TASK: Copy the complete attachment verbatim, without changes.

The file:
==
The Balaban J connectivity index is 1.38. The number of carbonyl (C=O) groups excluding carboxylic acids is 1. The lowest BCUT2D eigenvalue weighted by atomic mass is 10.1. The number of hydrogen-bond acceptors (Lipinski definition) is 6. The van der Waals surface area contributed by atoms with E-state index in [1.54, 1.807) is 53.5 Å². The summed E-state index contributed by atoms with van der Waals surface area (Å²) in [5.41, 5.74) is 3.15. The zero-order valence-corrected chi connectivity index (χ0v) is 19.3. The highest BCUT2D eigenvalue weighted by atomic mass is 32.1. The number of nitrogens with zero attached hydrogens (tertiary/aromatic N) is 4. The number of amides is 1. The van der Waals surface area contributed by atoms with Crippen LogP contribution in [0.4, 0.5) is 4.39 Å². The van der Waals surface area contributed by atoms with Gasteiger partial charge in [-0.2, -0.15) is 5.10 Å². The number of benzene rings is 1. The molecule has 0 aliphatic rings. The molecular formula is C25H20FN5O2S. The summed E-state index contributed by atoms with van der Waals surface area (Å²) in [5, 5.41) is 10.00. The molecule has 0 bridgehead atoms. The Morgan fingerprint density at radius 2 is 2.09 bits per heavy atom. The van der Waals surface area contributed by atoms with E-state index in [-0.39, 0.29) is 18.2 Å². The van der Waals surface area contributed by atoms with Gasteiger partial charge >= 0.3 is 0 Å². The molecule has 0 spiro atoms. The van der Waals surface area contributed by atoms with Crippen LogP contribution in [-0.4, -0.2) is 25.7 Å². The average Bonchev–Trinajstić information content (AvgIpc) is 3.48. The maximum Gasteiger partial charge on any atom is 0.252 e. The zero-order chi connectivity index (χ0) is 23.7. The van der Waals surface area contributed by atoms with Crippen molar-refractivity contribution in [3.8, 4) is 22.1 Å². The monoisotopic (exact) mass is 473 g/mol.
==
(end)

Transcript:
The Balaban J connectivity index is 1.38. The number of carbonyl (C=O) groups excluding carboxylic acids is 1. The lowest BCUT2D eigenvalue weighted by atomic mass is 10.1. The number of hydrogen-bond acceptors (Lipinski definition) is 6. The van der Waals surface area contributed by atoms with E-state index in [1.54, 1.807) is 53.5 Å². The summed E-state index contributed by atoms with van der Waals surface area (Å²) in [5.41, 5.74) is 3.15. The zero-order valence-corrected chi connectivity index (χ0v) is 19.3. The highest BCUT2D eigenvalue weighted by atomic mass is 32.1. The number of nitrogens with zero attached hydrogens (tertiary/aromatic N) is 4. The number of amides is 1. The van der Waals surface area contributed by atoms with Crippen LogP contribution in [0.4, 0.5) is 4.39 Å². The van der Waals surface area contributed by atoms with Gasteiger partial charge in [-0.2, -0.15) is 5.10 Å². The number of benzene rings is 1. The molecule has 0 aliphatic rings. The molecular formula is C25H20FN5O2S. The summed E-state index contributed by atoms with van der Waals surface area (Å²) in [5, 5.41) is 10.00. The molecule has 0 bridgehead atoms. The Morgan fingerprint density at radius 2 is 2.09 bits per heavy atom. The van der Waals surface area contributed by atoms with E-state index in [-0.39, 0.29) is 18.2 Å². The van der Waals surface area contributed by atoms with Gasteiger partial charge >= 0.3 is 0 Å². The molecule has 0 spiro atoms. The van der Waals surface area contributed by atoms with Crippen LogP contribution in [-0.4, -0.2) is 25.7 Å². The average Bonchev–Trinajstić information content (AvgIpc) is 3.48. The maximum Gasteiger partial charge on any atom is 0.252 e. The zero-order chi connectivity index (χ0) is 23.7. The van der Waals surface area contributed by atoms with Crippen molar-refractivity contribution in [3.8, 4) is 22.1 Å². The monoisotopic (exact) mass is 473 g/mol.